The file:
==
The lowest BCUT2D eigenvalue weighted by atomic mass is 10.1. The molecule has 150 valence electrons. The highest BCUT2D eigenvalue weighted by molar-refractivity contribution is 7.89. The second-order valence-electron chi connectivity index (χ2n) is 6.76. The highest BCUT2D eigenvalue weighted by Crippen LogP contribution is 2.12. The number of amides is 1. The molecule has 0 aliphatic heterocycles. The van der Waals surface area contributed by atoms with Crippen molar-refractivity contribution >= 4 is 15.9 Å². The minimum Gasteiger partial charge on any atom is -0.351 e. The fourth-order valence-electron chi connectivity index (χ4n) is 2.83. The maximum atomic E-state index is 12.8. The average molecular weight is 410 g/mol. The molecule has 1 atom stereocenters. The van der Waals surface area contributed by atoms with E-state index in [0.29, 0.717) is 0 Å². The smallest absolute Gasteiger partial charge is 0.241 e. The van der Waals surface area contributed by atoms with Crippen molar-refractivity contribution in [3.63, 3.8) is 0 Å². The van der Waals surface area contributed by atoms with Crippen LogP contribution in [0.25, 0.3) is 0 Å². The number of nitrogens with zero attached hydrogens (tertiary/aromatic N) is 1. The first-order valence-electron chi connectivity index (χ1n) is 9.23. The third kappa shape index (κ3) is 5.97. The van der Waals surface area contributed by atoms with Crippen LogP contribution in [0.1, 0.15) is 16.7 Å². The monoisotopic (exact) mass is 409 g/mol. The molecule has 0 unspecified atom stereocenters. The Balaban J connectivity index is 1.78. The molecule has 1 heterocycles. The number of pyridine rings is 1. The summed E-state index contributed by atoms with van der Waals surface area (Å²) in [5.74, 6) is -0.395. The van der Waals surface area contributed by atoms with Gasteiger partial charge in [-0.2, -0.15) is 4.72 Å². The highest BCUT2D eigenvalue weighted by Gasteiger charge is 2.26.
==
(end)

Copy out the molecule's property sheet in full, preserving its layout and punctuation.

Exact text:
The lowest BCUT2D eigenvalue weighted by atomic mass is 10.1. The molecule has 150 valence electrons. The highest BCUT2D eigenvalue weighted by molar-refractivity contribution is 7.89. The second-order valence-electron chi connectivity index (χ2n) is 6.76. The highest BCUT2D eigenvalue weighted by Crippen LogP contribution is 2.12. The number of amides is 1. The molecule has 0 aliphatic heterocycles. The van der Waals surface area contributed by atoms with Crippen molar-refractivity contribution >= 4 is 15.9 Å². The minimum Gasteiger partial charge on any atom is -0.351 e. The fourth-order valence-electron chi connectivity index (χ4n) is 2.83. The maximum atomic E-state index is 12.8. The average molecular weight is 410 g/mol. The molecule has 1 atom stereocenters. The van der Waals surface area contributed by atoms with E-state index in [0.29, 0.717) is 0 Å². The smallest absolute Gasteiger partial charge is 0.241 e. The van der Waals surface area contributed by atoms with Crippen molar-refractivity contribution in [3.63, 3.8) is 0 Å². The van der Waals surface area contributed by atoms with Crippen LogP contribution in [0.25, 0.3) is 0 Å². The number of nitrogens with zero attached hydrogens (tertiary/aromatic N) is 1. The first-order valence-electron chi connectivity index (χ1n) is 9.23. The third kappa shape index (κ3) is 5.97. The van der Waals surface area contributed by atoms with Crippen LogP contribution in [0.1, 0.15) is 16.7 Å². The monoisotopic (exact) mass is 409 g/mol. The molecule has 0 unspecified atom stereocenters. The Balaban J connectivity index is 1.78. The molecule has 1 heterocycles. The number of pyridine rings is 1. The summed E-state index contributed by atoms with van der Waals surface area (Å²) in [5.74, 6) is -0.395. The van der Waals surface area contributed by atoms with Gasteiger partial charge in [-0.2, -0.15) is 4.72 Å². The highest BCUT2D eigenvalue weighted by Gasteiger charge is 2.26.